The first six chapters of this book explored how to use unsupervised learning to perform dimensionality reduction and clustering, and the concepts we covered helped us build applications to detect anomalies and segment groups based on similarity.
However, unsupervised learning is capable of a lot more. One area that unsupervised learning excels in is feature extraction, which is a method used to generate a new feature representation from an original set of features; the new feature representation is called a learned representation and is used to improve performance on supervised learning problems. In other words, feature extraction is an unsupervised means to a supervised end.
Autoencoders are one such form of feature extraction. They use a feedforward, nonrecurrent neural network to perform representation learning. Representation learning is a core part of an entire branch of machine learning involving neural networks.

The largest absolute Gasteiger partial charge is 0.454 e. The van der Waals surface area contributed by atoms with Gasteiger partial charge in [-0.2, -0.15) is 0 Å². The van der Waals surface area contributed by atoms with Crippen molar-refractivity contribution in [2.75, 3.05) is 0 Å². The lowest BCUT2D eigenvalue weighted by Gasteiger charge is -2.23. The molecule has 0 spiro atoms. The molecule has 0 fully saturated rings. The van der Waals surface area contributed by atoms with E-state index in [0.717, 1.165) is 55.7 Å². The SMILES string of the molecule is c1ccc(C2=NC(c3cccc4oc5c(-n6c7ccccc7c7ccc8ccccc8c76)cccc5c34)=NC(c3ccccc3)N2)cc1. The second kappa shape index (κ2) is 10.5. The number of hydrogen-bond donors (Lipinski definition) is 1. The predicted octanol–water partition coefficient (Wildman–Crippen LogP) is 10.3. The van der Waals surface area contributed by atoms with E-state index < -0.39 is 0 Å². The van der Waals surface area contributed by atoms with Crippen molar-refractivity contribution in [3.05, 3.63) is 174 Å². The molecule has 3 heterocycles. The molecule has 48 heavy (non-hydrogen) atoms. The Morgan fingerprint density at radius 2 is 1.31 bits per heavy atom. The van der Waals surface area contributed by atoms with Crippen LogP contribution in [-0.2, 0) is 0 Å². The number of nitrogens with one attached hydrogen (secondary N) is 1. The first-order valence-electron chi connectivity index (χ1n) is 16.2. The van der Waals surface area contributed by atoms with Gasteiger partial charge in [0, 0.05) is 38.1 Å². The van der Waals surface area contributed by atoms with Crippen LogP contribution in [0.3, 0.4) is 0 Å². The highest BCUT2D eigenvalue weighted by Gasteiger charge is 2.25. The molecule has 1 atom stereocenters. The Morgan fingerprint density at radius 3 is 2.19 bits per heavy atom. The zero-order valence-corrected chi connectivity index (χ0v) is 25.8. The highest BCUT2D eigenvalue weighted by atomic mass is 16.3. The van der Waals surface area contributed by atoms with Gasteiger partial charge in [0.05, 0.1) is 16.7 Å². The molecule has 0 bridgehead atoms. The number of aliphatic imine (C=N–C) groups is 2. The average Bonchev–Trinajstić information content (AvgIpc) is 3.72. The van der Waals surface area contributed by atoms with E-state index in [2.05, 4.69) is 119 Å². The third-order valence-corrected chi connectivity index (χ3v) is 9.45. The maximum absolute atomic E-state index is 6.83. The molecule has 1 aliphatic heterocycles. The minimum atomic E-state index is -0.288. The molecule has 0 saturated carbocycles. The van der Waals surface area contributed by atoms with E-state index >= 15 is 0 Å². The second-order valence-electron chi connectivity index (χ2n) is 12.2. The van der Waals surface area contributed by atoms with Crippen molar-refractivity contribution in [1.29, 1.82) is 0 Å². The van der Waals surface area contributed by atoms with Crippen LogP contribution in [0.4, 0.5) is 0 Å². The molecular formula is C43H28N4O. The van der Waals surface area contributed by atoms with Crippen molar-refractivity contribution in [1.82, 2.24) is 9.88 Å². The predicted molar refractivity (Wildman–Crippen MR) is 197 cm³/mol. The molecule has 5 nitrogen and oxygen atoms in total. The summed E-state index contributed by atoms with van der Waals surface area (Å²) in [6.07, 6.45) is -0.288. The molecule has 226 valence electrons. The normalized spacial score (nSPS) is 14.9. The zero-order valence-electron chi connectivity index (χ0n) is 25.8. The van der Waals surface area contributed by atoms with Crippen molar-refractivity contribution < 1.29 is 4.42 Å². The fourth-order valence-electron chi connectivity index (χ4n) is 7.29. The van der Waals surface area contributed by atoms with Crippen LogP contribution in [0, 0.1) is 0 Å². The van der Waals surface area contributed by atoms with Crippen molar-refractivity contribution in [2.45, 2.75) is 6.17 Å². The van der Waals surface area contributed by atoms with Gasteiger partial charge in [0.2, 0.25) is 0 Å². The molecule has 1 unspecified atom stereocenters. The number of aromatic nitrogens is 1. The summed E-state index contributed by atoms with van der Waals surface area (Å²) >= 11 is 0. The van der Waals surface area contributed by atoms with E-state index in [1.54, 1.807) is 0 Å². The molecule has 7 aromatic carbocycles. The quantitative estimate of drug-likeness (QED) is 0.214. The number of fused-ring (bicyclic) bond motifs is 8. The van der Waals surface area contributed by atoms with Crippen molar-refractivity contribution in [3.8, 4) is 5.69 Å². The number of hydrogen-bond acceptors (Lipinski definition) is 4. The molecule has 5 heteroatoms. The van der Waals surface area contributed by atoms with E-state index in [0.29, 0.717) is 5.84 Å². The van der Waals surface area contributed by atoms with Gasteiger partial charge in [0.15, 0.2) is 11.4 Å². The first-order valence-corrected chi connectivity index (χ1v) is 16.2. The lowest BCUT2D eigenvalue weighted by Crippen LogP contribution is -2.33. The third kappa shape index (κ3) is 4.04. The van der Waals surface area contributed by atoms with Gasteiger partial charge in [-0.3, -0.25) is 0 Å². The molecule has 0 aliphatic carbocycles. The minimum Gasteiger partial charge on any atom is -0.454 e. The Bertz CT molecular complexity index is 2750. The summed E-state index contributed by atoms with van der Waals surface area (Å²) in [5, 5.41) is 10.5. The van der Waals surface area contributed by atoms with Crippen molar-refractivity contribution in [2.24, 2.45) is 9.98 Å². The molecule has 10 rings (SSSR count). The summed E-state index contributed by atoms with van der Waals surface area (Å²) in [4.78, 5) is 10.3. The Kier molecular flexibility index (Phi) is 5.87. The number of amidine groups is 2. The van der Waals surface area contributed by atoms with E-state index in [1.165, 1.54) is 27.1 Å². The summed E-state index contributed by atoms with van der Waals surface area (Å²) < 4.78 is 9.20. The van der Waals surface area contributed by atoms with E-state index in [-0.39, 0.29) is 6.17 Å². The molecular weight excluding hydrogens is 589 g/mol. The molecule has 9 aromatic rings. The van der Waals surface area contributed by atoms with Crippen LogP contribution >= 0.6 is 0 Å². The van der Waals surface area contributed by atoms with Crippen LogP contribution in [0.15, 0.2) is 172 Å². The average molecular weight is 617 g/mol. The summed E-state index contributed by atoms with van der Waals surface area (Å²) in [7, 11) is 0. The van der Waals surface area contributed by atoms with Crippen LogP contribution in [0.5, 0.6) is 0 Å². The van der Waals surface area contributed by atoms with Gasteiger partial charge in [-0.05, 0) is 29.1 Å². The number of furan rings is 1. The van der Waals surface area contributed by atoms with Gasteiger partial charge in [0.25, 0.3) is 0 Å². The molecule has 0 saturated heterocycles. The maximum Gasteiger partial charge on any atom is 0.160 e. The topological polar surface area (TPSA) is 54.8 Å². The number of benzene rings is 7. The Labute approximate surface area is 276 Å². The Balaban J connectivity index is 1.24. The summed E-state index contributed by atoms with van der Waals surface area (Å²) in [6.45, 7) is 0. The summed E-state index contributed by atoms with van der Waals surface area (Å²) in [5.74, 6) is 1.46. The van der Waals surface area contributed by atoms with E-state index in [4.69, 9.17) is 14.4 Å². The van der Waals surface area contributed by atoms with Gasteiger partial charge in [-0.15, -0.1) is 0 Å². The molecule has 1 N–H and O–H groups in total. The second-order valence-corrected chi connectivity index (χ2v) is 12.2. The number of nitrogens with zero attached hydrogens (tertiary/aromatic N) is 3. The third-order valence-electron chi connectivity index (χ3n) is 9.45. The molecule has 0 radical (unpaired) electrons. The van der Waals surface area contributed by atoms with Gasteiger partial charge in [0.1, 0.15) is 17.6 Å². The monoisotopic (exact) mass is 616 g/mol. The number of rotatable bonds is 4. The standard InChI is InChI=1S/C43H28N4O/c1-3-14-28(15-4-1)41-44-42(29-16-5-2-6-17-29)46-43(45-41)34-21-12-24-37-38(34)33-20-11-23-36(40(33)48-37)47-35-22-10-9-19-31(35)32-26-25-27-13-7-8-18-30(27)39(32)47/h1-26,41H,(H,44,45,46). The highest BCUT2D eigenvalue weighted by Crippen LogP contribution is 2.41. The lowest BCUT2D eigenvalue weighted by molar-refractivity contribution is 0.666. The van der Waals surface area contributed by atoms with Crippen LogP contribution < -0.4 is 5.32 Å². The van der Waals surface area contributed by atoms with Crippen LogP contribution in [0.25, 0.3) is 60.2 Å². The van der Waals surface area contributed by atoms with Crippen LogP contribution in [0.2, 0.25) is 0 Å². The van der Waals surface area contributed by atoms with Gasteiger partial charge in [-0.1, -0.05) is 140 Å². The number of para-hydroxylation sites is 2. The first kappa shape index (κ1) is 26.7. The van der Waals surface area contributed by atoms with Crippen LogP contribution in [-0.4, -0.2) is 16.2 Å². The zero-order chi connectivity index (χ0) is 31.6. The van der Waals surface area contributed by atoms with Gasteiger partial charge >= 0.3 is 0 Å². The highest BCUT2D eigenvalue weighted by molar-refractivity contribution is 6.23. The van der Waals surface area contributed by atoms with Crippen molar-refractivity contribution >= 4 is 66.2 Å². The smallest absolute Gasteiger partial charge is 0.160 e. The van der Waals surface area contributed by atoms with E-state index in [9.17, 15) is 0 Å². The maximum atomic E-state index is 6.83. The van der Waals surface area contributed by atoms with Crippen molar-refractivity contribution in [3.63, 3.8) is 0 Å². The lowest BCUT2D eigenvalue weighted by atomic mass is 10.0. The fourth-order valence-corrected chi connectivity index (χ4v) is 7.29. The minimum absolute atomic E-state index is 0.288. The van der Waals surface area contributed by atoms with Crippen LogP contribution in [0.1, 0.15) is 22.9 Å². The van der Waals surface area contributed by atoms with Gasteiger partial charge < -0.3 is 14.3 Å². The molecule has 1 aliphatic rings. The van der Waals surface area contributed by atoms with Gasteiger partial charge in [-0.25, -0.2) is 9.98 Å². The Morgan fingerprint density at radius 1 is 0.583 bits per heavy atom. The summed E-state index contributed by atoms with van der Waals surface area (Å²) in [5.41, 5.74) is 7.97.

In autoencoders—which are a form of representation learning—each layer of the neural network learns a representation of the original features, and subsequent layers build on the representation learned by the preceding layers. Layer by layer, the autoencoder learns increasingly complicated representations from simpler ones, building what is known as a hierarchy of concepts that become more and more abstract.
The output layer is the final newly learned representation of the original features. This learned representation can then be used as ...